The Parliamentary Under-Secretary of State for the Home Department (Caroline Flint): Research shows that treatment for problematic drug users works. The number in treatment has increased by 41 per cent. since 199899 and waiting times have reduced, but they need to reduce further. We are investing more than £400 million through the criminal justice interventions programme to make sure that offenders with drug problems have and take every opportunity to benefit from that treatment. We are on course to meet our target of 200,000 problematic drug users in treatment by 2008.
Dr. Iddon : What hope can my hon. Friend give my constituent, whom I shall call A? He served a short prison sentence and came out on 31 December. He is 32 and has been taking heroin for 16 years. He has already lost his brother to heroin and has a supportive family. This weekend, he was desperate to give up heroin and unsuccessfully tried cold turkey. We tried to get him emergency treatment but the doctor would prescribe only dihydrocodeine, the hospital did not want him and there is a three-month waiting list for the community drugs team. What hope can my hon. Friend give such people? Surely we need emergency treatment when people want to give up heroin.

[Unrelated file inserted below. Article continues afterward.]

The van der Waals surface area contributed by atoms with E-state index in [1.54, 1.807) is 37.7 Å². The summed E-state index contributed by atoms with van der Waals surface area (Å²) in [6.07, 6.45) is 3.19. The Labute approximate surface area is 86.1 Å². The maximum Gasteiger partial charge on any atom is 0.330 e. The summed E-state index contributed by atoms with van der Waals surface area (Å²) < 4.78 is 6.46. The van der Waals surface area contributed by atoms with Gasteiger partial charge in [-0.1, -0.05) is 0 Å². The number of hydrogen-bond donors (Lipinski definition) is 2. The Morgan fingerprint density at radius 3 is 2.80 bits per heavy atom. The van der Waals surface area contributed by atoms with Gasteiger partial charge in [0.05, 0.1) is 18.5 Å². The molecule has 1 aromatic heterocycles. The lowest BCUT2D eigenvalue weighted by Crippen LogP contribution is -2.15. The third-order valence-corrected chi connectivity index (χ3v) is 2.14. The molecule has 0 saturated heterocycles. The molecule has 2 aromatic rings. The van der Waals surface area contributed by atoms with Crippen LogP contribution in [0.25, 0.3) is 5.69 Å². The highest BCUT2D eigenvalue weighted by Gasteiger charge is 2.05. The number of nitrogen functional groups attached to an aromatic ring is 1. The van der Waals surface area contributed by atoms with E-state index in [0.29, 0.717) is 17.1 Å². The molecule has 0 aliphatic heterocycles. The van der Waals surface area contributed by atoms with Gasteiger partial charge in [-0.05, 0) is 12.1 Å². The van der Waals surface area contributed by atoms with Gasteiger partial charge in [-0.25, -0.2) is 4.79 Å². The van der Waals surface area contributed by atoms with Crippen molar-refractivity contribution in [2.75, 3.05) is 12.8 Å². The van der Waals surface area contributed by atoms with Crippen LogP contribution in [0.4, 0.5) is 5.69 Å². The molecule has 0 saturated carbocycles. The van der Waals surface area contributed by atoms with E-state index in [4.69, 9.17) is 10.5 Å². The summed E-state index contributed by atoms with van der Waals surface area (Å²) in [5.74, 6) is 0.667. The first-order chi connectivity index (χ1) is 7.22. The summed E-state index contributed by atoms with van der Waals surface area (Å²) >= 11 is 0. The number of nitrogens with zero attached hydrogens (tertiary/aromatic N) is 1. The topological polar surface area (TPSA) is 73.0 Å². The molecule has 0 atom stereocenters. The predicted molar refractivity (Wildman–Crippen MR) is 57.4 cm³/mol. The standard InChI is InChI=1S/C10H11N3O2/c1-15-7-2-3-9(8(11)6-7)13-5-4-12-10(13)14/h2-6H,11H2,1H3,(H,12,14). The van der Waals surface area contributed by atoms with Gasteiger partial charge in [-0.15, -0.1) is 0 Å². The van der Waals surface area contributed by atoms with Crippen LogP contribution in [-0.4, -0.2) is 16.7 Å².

Caroline Flint: I agree with my hon. Friend. We need quick and effective treatment for people in that position. We are considering how we can improve matters, especially for those who serve short-term prison sentences. We have had several pilots for those serving short-term sentences and on remand, which is also crucial. The results will be available shortly and we shall consider how we can extend the pilots.
Mr. Elfyn Llwyd (Meirionnydd Nant Conwy) (PC): Given that more than 60 per cent. of all property crime is drug-related, would it not be cost-effective to invest even more in immediate treatment, to follow up the question of the hon. Member for Bolton, South-East (Dr. Iddon)? May I stress to the Under-Secretary the need for early discussions with her colleagues in the National Assembly for Wales, because there are fewer than 15 treatment beds for drug addicts in the whole of Wales?
Caroline Flint: We are spending an additional £500 million, but we need to ensure that the money is well used. I hope to go to Wales and Scotland in the near future to speak to my colleagues about what they are doing. The hon. Gentleman rightly drew attention to identifying drug use as a reason for committing crimes. The extension of our criminal justice interventions programmearresting people on charge, and considering how we can further spread the net to cover early identification in the custody suite and follow that through into the courts, prison or community sentencesis one way of ensuring that health treatment runs alongside criminal justice interventions.